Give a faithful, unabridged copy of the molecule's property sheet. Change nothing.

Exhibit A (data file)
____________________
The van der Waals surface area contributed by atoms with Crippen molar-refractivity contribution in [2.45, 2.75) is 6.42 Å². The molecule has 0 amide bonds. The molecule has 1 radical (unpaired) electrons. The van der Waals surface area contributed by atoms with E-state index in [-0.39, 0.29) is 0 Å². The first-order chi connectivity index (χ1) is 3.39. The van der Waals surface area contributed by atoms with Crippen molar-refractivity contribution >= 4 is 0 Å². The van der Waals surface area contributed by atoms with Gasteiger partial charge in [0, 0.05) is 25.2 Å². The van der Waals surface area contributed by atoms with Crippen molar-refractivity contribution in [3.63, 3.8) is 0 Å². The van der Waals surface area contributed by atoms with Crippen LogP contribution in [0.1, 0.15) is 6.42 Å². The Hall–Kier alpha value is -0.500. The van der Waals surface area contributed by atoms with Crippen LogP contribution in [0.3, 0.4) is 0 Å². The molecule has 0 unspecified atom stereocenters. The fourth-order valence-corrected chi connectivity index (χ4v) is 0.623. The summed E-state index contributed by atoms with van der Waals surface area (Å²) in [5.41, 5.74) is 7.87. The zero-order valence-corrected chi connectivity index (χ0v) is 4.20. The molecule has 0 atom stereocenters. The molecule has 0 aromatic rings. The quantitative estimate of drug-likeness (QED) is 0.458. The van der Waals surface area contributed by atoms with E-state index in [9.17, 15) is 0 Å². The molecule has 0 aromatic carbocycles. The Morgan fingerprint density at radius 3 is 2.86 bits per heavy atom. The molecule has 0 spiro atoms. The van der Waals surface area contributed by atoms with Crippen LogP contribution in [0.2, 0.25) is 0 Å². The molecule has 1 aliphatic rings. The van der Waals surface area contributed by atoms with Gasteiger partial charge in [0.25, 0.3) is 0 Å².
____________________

The van der Waals surface area contributed by atoms with Crippen molar-refractivity contribution in [2.45, 2.75) is 6.42 Å². The molecule has 0 amide bonds. The molecule has 1 radical (unpaired) electrons. The van der Waals surface area contributed by atoms with E-state index in [-0.39, 0.29) is 0 Å². The first-order chi connectivity index (χ1) is 3.39. The van der Waals surface area contributed by atoms with Crippen molar-refractivity contribution >= 4 is 0 Å². The van der Waals surface area contributed by atoms with Gasteiger partial charge in [0, 0.05) is 25.2 Å². The van der Waals surface area contributed by atoms with Crippen molar-refractivity contribution in [3.63, 3.8) is 0 Å². The van der Waals surface area contributed by atoms with Crippen LogP contribution in [0.1, 0.15) is 6.42 Å². The Hall–Kier alpha value is -0.500. The van der Waals surface area contributed by atoms with Crippen LogP contribution in [0.3, 0.4) is 0 Å². The molecule has 0 unspecified atom stereocenters. The fourth-order valence-corrected chi connectivity index (χ4v) is 0.623. The summed E-state index contributed by atoms with van der Waals surface area (Å²) in [5.41, 5.74) is 7.87. The zero-order valence-corrected chi connectivity index (χ0v) is 4.20. The molecule has 0 atom stereocenters. The molecule has 0 aromatic rings. The quantitative estimate of drug-likeness (QED) is 0.458. The van der Waals surface area contributed by atoms with E-state index in [9.17, 15) is 0 Å². The molecule has 0 aromatic carbocycles. The Morgan fingerprint density at radius 3 is 2.86 bits per heavy atom. The molecule has 0 spiro atoms. The van der Waals surface area contributed by atoms with Crippen LogP contribution in [0.2, 0.25) is 0 Å². The molecule has 1 aliphatic rings. The van der Waals surface area contributed by atoms with Gasteiger partial charge in [0.25, 0.3) is 0 Å².